British Shorthair cats have a muscular body with fairly short legs. They are described as cobby, or short and thickset, stocky. They have a broad, round head with a short nose, but not snubbed like the modern Persian. They have full, chubby cheeks, which make them look like they are smiling. They also have large, round eyes, which are the only thing you'll see when a blue Brit is sitting in dim light. You can see how Lewis Carroll's illustrator used the British Shorthair as the basis for the Cheshire Cat. It also leads to many an offended cat when they are accidentally stepped on or kicked when walking in a dim hallway. Surprisingly, I've discovered that the silver cats aren't much easier to see...

British Shorthair cats have a dense thick coat suitable for the cold, wet winters of England. Indeed, I have found that they don't mind rain all that much, unless it's a downpour. I do get a chuckle when they cry to be let out only to find a hard rain or the very cold temperatures of winter. Often they will brave the conditions only to come back in a minute later, upset at the climate outside. Their coat is also very soft.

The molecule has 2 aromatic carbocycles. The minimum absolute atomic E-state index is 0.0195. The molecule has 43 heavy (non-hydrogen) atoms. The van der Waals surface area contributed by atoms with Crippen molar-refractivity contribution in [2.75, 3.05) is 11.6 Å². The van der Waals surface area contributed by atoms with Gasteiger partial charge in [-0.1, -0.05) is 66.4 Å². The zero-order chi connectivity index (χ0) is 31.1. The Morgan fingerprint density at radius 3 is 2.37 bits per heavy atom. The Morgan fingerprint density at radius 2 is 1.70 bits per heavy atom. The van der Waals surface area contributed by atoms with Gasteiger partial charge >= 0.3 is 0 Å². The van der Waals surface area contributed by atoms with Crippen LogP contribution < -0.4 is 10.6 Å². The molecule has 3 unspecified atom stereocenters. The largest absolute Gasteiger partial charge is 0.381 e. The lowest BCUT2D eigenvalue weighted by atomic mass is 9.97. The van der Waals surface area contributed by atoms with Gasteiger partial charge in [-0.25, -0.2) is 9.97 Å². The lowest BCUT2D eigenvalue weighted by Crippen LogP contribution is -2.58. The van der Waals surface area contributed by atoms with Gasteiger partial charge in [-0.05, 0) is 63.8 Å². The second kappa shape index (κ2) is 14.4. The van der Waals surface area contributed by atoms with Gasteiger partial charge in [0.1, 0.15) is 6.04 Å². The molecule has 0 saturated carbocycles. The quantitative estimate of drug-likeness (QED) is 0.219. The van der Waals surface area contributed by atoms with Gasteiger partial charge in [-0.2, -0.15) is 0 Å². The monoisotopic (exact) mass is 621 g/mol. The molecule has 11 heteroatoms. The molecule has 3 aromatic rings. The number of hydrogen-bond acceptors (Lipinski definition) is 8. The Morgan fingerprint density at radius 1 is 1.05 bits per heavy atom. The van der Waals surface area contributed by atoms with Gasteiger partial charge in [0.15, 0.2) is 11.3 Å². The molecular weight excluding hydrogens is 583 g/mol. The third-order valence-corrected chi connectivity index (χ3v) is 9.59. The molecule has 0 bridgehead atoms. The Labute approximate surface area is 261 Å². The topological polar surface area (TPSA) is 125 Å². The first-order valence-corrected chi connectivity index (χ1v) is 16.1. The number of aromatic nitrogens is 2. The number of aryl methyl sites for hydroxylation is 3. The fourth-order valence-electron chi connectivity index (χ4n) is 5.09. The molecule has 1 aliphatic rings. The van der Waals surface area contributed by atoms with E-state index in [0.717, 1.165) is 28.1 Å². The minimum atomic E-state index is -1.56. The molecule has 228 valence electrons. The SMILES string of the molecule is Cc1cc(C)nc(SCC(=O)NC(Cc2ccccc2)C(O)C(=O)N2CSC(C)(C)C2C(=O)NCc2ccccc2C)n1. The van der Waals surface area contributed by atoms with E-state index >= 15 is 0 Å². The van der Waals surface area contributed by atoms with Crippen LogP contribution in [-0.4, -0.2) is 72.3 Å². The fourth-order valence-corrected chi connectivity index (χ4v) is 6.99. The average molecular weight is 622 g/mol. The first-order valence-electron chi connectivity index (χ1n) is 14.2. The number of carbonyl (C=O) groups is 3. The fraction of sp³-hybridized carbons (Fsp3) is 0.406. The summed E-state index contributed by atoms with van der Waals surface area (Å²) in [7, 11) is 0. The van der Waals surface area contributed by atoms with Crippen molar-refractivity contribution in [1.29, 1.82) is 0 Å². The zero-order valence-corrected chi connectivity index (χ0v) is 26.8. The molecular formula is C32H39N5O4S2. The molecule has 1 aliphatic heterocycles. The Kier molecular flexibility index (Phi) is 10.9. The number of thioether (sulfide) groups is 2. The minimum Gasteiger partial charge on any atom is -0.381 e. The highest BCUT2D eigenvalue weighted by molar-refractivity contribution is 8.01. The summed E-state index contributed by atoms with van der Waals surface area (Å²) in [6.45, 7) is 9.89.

British Shorthair cats are loyal to their human family. They are calm and confident. These characteristics mean that you can often walk them on a leash and they will sit there calmly staring down a barking dog. As with all animals, and humans, they are individuals and you will find that not all British Shorthair cats exhibit this behaviour. I have been able to walk all my cats, but some aren't as calm as others. I find that getting them outside on walks while they are young really helps. However, British Shorthairs do not like to be picked up. As TICA puts it in their breed profile, "they prefer to maintain their dignity with all feet firmly on the floor."